A fresh effort to pry more land from the indigenous people of the United States is on the Trump regime’s agenda. Behind the idea is yet another of the centuries-long rip-offs of Indian land and destruction of tribes. The real benefits of the privatization would accrue to non-Indian businesses, including the extractive industries.
In particular, such a scheme would favor fossil fuel corporations. Perhaps 20 percent of the nation’s oil and gas reserves as well as vast coal deposits are found on reservations, even though these only make up 2 percent of the U.S. land base. Privatizing reservations meshes nicely with the Trump team’s moves to deregulate energy development.
A 2016 book by Naomi Schaefer Riley, The New Trail of Tears: How Washington Is Destroying American Indians, has laid out the case for this privatization, a move that a few Indians, including Oklahoma Republican Rep. Markwayne Mullin—a tribally enrolled Cherokee who is chairman of Pr*sident Trump’s Native American Coalition—are supporting. Others, however, reject the idea in clear terms, even though many agree that the reservation system as it is currently constituted has failed Native peoples in many ways. Among these is Kelli Mosteller, an enrolled Potawatomi who is director of the Citizen Potawatomi Nation Cultural Heritage Center in Shawnee, Oklahoma. She ripped the privatization idea and Riley’s book in an article in The Atlantic:
Reform-minded authors like Schaefer Riley begin making their case by citing a number of terrifying statistics about poverty on reservations, violence against Native women, and teen suicide rates, among others. All are largely factual. Schaefer Riley’s solution, however, creates a false dichotomy, suggesting that success is limited to either the individual or the tribe. She claims that tribal citizens’ inability to privately own, and therefore capitalize on, tribal lands, “prevents American Indians from reaping numerous benefits.” This is a narrow interpretation of the resources and policies that would benefit Natives, and it disregards the cultural and spiritual values at the core of Native American tribal societies.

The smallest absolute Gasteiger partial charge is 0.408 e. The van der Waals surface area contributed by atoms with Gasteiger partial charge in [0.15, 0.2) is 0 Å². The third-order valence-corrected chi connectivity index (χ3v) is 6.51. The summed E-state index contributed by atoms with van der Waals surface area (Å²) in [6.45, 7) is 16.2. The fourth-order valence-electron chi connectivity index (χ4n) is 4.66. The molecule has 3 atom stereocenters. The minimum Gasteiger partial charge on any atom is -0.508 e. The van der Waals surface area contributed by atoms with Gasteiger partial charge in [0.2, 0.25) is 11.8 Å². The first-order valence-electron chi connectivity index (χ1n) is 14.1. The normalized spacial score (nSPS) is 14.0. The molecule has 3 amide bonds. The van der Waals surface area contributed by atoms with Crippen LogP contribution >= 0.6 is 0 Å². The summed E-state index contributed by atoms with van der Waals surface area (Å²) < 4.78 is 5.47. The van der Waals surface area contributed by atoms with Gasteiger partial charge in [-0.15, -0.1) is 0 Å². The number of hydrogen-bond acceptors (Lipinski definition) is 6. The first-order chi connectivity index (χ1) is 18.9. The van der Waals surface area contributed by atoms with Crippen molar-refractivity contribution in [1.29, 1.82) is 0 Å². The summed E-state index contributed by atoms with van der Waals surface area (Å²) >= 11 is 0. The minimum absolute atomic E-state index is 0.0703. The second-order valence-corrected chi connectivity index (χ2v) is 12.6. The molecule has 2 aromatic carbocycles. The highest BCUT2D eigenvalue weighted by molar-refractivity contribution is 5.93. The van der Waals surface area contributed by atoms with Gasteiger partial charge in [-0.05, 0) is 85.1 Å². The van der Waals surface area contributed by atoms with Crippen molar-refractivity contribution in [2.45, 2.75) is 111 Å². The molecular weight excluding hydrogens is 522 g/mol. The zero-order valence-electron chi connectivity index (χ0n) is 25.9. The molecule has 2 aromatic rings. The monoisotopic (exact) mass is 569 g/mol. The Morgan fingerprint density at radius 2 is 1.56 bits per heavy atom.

Mosteller’s view is backed up by a number of progressive Indian leaders:
“Our spiritual leaders are opposed to the privatization of our lands, which means the commoditization of the nature, water, air we hold sacred,” said Tom Goldtooth, a member of both the Navajo and the Dakota tribes who runs the Indigenous Environmental Network. “Privatization has been the goal since colonization—to strip Native Nations of their sovereignty.”
While its advocates say protections would be built in, previous efforts—the allotment system begun near the end of the Indian wars, and the termination of reservations and tribes from 1953 to 1964—show how such promises supposedly designed to help Indians were a snare and delusion quickly taken advantage of by non-Indians eager to grab Native land and devour its resources. This outcome was not an unintended byproduct of well-meaning reformers. It was the inevitable consequence of laws that Indians were not asked their opinions of in advance.
The 21st-century privatization scheme makes it imperative to revisit past such efforts.
In fact, 2017 marks the 130th anniversary of President Grover Cleveland's signing of the Dawes Act. That single piece of legislation had a more devastating impact on Native Americans than anything other than the century-long Indian wars themselves. And it was initiated by people who claimed, and some who actually believed, that they had Indians' best interests at heart.
Alice Fletcher, one of its architects, called the Dawes Act the Indian Magna Carta, though not a single Indian had had a hand in its drafting.